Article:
First lady Michelle Obama says she's bringing the arts to the White House to "lift young people up."
Mrs. Obama started a series of White House events last year highlighting different genres of music _ from jazz and country to Latin and classical _ and this year she kicked off a dance series with performances by the Alvin Ailey American Dance Theater.
All the events include an instructional component for students led by professional artists.
"We want to lift young people up," she told Harper's Bazaar in an interview in the magazine's November issue. "The country needs to be mindful that we have all these diamonds out there, and it would be a shame not to invest in those talents."
Mrs. Obama learned to appreciate the arts growing up in Chicago. Her grandfather played jazz music constantly, she said, and her father sculpted, painted and spent time at the Art Institute of Chicago. She even dabbled in acting as a child.
"I remember very early on being the good fairy in 'Hansel and Gretel' and having to sing a solo, which was humiliating," Mrs. Obama said.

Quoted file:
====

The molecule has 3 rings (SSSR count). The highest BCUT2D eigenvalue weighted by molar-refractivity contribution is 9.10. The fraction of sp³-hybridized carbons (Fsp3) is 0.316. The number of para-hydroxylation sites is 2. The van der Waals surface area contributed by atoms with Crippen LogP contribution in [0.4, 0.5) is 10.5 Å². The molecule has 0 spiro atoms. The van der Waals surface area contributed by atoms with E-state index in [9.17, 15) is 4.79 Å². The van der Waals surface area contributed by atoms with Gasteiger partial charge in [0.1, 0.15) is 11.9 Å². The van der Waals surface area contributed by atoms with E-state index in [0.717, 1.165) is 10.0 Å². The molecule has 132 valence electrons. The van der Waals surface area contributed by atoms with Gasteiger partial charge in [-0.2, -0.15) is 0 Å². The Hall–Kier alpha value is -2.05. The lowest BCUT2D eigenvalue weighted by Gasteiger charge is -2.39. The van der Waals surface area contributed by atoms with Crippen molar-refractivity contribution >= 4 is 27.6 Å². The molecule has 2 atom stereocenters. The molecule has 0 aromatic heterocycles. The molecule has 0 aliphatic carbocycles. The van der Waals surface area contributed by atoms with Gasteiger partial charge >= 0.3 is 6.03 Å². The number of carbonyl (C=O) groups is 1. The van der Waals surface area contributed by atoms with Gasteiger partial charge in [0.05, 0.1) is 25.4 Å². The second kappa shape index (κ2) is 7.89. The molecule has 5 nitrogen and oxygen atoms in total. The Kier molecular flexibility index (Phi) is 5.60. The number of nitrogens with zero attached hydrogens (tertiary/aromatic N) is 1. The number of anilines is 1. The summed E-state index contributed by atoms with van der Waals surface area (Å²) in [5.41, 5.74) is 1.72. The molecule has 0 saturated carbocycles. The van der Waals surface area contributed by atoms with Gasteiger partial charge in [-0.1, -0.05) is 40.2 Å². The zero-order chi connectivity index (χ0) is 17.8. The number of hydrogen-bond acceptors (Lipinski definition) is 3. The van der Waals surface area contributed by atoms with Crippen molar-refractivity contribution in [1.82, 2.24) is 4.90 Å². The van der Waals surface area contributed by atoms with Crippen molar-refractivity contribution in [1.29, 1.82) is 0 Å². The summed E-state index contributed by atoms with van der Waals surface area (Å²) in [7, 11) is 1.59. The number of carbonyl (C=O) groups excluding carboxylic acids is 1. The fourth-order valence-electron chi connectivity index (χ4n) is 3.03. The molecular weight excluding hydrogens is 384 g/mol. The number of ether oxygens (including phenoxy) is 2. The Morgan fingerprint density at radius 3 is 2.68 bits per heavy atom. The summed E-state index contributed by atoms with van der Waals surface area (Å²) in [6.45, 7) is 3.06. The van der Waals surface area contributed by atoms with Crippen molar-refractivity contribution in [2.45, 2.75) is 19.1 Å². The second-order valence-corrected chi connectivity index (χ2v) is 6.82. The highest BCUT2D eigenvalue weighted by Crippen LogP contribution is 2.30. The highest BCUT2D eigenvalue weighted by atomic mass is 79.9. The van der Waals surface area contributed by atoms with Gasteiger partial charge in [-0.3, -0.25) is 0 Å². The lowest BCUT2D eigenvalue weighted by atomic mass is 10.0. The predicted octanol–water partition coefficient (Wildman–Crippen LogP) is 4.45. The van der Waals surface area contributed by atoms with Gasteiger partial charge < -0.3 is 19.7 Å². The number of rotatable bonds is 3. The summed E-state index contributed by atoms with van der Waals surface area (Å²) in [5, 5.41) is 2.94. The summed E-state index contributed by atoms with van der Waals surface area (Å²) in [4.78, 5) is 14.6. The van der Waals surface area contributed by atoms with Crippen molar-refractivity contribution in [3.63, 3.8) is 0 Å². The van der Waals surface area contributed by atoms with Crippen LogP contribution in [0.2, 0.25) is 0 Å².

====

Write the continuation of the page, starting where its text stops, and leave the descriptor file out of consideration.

She said there's also a diplomatic power in the arts, which she says is a "universal voice."
"When I travel to other countries, usually the first thing that spouses do is introduce you to their cultures through music and dance," Mrs. Obama said. She gave a guitar to musician Carla Bruni-Sarkozy, France's first lady, who later played it when Mrs. Obama visited.
Mrs. Obama said that last year Russian first lady Svetlana Medvedeva "took me and my girls to see beautiful Russian folk dancing, and although we didn't speak the same language, we instantly connected."
At the White House, events focused on the music of Motown and opera are being planned.
Mrs. Obama said she thinks of daughters Malia, 12, and Sasha, 9, with the music series.
"I don't want them to develop just one taste" in music, she said. "I want them to feel the power in country (music) as much as they feel it in Justin Bieber."
As for the students who accept her invitation, Mrs. Obama said she imagines them not really believing they are at the White House when they come over. "And sometimes I think that. I still think that," she said, speaking of herself.
"If you can walk into the White House and come up to the first lady and introduce yourself, if you can perform in front of the president of the United States in the East Room, there is nothing that you can't do," Mrs. Obama said. "End of story."
The November issue of Harper's Bazaar is scheduled to hit newsstands on Oct. 26.
Harper's Bazaar: http://www.harpersbazaar.com/michelleobama